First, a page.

Dec 17, 2009

Are You Getting Your Minerals?

I’ve been reading lately about mineral supplementation: of the body and of the soil. Traditionally I’ve been a hard sell for nutritional supplementation of my ‘natural’ diet. I used to think of supplementation as, ‘Crisis Management’ in the respect that conventional medications are to a certain extent, ‘Crisis Management.’ Q.E.D. I made the less than logical leap Supplements Ergo Medications. So what changed for me?

I’m of the belief if you don’t know, then ask. You know the drill, “The only dumb question is the one you don’t ask!” I see dumb people. No, I see dumb questions hanging un-asked in the air like thought bubbles. I consulted with experts in the agricultural, grocery, foods and supplements businesses. I came to appreciate that non-chemical supplementation, whether of the soil, or human body, has a place in our ‘modern’ world.

For most of us alive on this planet right now, we either have lived through, or are living with the direct and indirect effects of decades of synthetic chemicals in our farming and food systems. Everything comes from the ground, water, and air, and by extension our farms. I’m referring to food and non-food products (clothing, soaps, packaging, cleaning products and so on). You’ve seen the bumper sticker, “No Farms, No Food.” Well no farms, no lots of things!

Synthetic chemicals were introduced into our farming systems in the 1950s. The intention seems to be a good one: take the guesswork out of farming by controlling the variables: pests and crop yields. Hence feeding many more people. However, relying on chemical control of pests and growing crops out of balance with natural conditions has given us a legacy of soil depleted in minerals, requiring more and more synthetic chemical management to achieve similar crop yields. This is not a judgment of hardworking farmers who use synthetic chemicals; we don’t walk in their shoes, we can’t understand their thought process without a dialogue. This is a comment on our food system: our plant systems are working long hours under very stressful conditions to put out crops that are much lower in mineral content (nutrients) than just fifty years ago. Not to mention the health stresses of agricultural workers on whom we depend for our food.

To quote a recent article in Organic Connections Magazine (published by the Peter Gillham supplements company), “U.S. agricultural records has found that the nutrient content of fruits and vegetables has been dropping since these records were first taken in the early 1960s—just over 40 years ago. To illustrate the point, you would need to be eating five apples today just to get the same nutrients you would have found in one apple in 1965.” Of course they are talking about conventional apples, not organic. How about them apples? All five of them.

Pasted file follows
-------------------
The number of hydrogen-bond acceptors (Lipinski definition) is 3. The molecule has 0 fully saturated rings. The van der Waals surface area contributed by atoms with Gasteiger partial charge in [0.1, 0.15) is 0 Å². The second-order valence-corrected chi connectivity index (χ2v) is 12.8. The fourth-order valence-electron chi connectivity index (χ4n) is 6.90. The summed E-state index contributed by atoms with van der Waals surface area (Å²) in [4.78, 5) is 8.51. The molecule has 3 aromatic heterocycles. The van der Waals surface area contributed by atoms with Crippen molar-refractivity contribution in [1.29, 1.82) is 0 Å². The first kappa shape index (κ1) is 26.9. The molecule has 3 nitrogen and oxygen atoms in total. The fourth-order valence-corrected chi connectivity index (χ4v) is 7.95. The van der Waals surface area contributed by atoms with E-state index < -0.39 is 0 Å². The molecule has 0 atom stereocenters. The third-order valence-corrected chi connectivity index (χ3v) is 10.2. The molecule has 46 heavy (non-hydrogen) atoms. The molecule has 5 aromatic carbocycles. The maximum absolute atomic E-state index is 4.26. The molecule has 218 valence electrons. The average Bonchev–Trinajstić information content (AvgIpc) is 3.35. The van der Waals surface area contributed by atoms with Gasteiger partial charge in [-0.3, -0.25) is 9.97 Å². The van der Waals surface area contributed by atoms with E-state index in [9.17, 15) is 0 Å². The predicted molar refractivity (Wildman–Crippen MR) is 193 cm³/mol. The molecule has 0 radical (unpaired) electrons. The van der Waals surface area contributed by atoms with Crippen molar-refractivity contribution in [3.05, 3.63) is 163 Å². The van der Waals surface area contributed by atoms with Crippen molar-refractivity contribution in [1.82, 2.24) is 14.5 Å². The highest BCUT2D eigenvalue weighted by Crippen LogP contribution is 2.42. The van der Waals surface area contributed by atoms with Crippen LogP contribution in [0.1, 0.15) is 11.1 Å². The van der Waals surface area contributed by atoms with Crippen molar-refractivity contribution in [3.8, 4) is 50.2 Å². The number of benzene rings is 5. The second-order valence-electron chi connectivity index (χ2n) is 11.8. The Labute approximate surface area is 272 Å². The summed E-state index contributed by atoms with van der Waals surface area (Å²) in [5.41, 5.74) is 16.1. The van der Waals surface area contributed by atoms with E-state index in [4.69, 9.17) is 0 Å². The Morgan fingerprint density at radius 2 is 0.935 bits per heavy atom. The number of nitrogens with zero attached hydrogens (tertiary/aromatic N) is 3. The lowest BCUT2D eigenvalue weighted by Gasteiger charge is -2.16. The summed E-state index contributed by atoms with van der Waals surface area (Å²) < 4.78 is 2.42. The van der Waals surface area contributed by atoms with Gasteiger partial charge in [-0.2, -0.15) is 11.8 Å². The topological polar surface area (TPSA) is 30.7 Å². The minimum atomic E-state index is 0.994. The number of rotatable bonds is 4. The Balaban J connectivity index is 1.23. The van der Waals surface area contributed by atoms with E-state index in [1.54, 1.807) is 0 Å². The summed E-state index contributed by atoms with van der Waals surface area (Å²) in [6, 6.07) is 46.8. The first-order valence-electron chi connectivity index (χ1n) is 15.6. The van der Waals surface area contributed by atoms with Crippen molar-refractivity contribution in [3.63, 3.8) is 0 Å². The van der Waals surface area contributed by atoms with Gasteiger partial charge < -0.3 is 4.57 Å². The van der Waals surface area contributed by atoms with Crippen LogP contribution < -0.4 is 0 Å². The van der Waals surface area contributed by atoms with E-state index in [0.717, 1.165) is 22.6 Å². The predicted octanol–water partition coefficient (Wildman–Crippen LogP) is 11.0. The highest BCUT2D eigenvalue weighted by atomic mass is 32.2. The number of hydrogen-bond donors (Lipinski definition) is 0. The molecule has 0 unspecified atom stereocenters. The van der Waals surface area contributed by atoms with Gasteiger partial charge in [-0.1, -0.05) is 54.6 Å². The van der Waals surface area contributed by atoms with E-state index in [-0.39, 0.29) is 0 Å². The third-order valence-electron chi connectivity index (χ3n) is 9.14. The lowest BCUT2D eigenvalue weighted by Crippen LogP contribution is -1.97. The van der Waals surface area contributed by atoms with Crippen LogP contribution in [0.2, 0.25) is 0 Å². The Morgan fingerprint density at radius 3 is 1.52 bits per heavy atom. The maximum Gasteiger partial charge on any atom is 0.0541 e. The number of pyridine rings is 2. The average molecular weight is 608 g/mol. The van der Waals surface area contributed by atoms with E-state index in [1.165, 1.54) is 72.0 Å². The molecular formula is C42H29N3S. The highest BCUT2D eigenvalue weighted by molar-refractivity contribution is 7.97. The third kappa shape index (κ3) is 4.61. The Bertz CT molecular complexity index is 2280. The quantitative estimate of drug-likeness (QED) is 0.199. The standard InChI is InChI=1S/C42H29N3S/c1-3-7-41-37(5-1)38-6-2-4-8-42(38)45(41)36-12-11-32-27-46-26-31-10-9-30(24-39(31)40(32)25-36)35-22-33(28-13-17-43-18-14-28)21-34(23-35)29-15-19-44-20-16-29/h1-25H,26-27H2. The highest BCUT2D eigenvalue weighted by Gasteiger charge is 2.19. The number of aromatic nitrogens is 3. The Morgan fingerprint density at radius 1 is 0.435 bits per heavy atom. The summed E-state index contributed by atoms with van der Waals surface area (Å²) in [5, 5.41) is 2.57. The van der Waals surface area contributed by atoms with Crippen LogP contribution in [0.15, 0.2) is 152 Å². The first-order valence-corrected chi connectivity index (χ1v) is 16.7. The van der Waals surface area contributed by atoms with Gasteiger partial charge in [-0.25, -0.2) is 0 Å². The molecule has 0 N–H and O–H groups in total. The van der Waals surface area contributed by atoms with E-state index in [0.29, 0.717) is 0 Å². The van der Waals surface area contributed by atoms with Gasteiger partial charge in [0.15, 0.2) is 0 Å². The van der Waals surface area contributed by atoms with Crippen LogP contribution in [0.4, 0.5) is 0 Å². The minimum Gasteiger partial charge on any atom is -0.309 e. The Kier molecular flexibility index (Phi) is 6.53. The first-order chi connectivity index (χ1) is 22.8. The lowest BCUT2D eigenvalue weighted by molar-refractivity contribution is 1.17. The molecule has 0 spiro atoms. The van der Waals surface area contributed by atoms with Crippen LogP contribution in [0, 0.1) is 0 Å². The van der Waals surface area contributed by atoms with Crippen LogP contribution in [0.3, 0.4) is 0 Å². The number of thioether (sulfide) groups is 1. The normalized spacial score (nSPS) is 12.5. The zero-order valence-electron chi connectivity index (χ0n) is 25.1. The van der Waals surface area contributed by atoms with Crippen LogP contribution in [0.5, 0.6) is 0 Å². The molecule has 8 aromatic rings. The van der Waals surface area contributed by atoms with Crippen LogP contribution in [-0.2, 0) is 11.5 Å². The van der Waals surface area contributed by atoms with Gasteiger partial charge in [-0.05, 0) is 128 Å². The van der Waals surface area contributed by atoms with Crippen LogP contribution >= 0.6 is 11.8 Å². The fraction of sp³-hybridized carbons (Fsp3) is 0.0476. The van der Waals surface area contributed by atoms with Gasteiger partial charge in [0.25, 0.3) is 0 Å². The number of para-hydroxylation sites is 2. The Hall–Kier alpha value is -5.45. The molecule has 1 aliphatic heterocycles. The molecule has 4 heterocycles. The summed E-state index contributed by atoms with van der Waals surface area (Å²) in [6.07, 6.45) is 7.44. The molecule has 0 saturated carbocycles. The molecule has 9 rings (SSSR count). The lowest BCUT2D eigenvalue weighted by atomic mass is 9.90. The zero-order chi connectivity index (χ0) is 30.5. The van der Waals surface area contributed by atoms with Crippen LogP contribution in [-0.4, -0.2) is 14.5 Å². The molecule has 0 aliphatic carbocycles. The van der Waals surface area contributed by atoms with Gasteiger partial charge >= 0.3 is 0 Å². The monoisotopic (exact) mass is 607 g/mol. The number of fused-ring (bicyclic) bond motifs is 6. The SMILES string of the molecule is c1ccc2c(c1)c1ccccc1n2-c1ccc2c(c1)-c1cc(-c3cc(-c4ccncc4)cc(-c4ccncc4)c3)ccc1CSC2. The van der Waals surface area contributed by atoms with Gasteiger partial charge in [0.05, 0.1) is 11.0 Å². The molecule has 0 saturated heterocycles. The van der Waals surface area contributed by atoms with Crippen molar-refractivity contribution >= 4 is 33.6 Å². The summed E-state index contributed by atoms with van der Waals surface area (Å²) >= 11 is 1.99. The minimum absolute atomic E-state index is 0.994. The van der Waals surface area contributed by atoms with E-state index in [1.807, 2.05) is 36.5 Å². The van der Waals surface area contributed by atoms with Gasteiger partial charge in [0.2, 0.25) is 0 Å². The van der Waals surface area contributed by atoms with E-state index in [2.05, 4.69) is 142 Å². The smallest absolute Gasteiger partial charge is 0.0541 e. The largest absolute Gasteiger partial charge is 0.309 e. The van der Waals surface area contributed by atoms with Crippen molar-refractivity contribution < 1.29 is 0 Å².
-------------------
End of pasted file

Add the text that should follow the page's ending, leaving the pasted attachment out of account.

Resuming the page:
The same Organic Connections article goes on to discuss that modern farming relies on chemical fertilizers that are petrochemical based. The article recommends using cheaper, powdered rock minerals to “re-mineralize” the soil and hence boost the mineral (nutrient) content of crops. “A ton of rock dust costs anywhere between nothing at all and $8.00 and only needs to be applied every 1–10 years, depending on the application. Compare this to chemical fertilizers, which cost over $400 per ton and need to be applied at least once each season.” (Organic Connections).

Many organic growers are using re-mineralization. Cal-Organic organic carrots, for example, are grown using this method. Chef Alice Waters is an advocate of re-mineralization and has up to 70 re-mineralized fruits and vegetables grown for her Chez Panisse restaurant in Berkeley, CA (Organic Connections).

What can we do? Add powdered rock minerals to our home or community garden vegetable beds. Also, follow some principles of organic farming: crop rotation, and companion planting (planting to attract birds and 'beneficial' insects to eat the bad insects we want to avoid). Lastly, when an area of your garden is not in use, till in compost, and plant cover crops such as winter rye, or hairy vetch to build the soil and deter weeds naturally. I've used all these methods at the G4U Farm, and they work, even on a small scale.

I now believe supplements have their place in the diet, especially if one is depending on conventional produce. However, pick a good supplement that is whole foods based, not bulked up with synthetic fillers. The operative word though is, supplement. Supplements do just that – they supplement the diet, they do not replace fresh, chemical-free produce and foods. That’s the whole story.


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